Reddish-Purple Corn Plants Late in the Season
R.L. (Bob) Nielsen
Agronomy Dept., Purdue Univ.
West Lafayette, IN 47907-2054
Email address: rnielsen
eems like every August, about mid-month or later, some curious farmer calls his local agronomist to complain that he is puzzled over the preponderance of puzzling purplish plants proliferating in his production paddocks. Unless you are an Ohio State or a Nebraska football fan, the sudden appearance of reddish plants in your fields late in the season can be a bit disconcerting.
As I've indicated in an article about early-season purpling in young corn, purpling of corn plant tissue results from the formation of a reddish-purple anthocyanin pigments that occur in the form of water-soluble cyanidin glucosides or pelargonidin glucosides (Kim, 1998). A hybrid’s genetic makeup greatly determines whether corn plants are able to produce anthocyanin. A hybrid may have none, one, or many genes that can trigger production of anthocyanin. Purpling can also appear in the silks, anthers and even coleoptile tips of a corn plant.
Most researchers agree that these pigments develop early in the season in young plants in direct response to a number of stresses that limit the plants’ ability to fully utilize the photosynthates produced during the day. These stresses include cool night temperatures, root restrictions, and water stress (both waterlogged and droughty conditions). Since the anthocyanin occurs in the form of a sugar-containing glucoside, the availability of high concentrations of sugar in the leaves (photosynthesis during bright, sunny days) further encourages the pigment formation. If fields are stressed by other factors such as soil compaction, herbicide injury, disease damage, or insect injury, the purpling becomes even more pronounced.
Late in the season, the explanation for the production of these reddish-purple pigments is fundamentally the same (an abundance of photosynthetic sugars in the stalk and leaves) though the fundamental cause of the sugar buildup is different. Late in the season, stalks and leaves will turn reddish-purple when kernel set on the developing ear is minimal or non-existent (i.e., barren ears). The presence of a partially or totally barren ear represents a tremendous reduction in the consumption of photosynthates being generated by that great, big solar-powered photosynthetic factory we call a corn field. Thus, puzzling purplish pigmented plants can develop in response to poor pollination success, severe kernel abortion, severe silk-balling, or arrested ears of various shapes and sizes.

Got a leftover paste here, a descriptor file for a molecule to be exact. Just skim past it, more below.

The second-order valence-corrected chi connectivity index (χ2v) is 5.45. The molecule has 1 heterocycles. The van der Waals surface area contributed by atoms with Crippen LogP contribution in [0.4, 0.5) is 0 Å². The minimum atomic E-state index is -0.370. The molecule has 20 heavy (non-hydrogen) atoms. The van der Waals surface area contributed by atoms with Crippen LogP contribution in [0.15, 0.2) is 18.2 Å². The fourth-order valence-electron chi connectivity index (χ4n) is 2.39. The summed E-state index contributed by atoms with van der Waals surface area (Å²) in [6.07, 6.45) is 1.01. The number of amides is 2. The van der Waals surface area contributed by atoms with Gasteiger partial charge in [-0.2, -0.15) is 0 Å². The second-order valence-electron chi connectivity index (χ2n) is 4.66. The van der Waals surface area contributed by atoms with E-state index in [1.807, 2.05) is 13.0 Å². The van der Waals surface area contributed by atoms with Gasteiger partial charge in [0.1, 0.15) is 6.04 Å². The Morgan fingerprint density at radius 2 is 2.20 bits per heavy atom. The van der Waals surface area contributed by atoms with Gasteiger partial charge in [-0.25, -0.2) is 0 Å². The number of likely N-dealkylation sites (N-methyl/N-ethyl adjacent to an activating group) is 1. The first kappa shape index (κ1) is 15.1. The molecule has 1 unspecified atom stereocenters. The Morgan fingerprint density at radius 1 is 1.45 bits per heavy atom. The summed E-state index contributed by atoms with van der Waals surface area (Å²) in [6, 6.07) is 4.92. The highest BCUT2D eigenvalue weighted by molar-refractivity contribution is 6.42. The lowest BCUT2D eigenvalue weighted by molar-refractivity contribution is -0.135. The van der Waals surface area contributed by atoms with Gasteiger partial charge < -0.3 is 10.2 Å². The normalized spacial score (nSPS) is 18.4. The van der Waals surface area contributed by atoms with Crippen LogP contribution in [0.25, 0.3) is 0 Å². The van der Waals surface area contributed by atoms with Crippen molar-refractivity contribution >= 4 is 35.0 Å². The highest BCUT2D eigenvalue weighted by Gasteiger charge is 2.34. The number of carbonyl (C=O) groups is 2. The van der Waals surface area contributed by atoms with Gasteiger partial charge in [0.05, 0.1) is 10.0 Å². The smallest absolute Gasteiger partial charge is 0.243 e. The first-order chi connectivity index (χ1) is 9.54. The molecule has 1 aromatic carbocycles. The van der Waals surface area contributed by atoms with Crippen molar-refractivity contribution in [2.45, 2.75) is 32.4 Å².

While purpling is not the cause of the problem, it's existence certainly represents the proverbial "red flag" that signals serious problems with ear size or kernel set.
Dixon, Richard A. and Nancy L. Paiva. 1995. Stress-lnduced Phenylpropanoid Metabolism. The Plant Cell 7:1085-1097. American Society of Plant Physiologists. [On-Line]. Available at http://www.plantcell.org/cgi/reprint/7/7/1085. [URL accessed Sep 2009].
Kim, Jae Hak. 1998. Maize Anthocyanin Pathway. Pennsylvania State Univ. [On-Line]. Available at http://scripts.cac.psu.edu/courses/plphy/plphy597_hef1/mpath.html. [URL accessed Sep 2009]. Editorial note: This link is for biochemistry fans!
Nielsen, R.L. (Bob). 2008. Kernel Set Scuttlebutt. Corny News Network, Purdue Univ. [online]. http://www.kingcorn.org/news/timeless/KernelSet.html [URL accessed Sep 2009].
Nielsen, R.L. (Bob). 2009. Blunt Ear Syndrome....Again. Corny News Network, Purdue Univ. [online]. http://www.kingcorn.org/news/timeless/BluntEars.html [URL accessed Sep 2009].
Nielsen, R.L. (Bob). 2009. Prevalent Purple Plants Possibly Puzzle Producers. Corny News Network, Purdue Univ. [online]. http://www.kingcorn.org/news/timeless/PurpleCorn.html [URL accessed Sep 2009].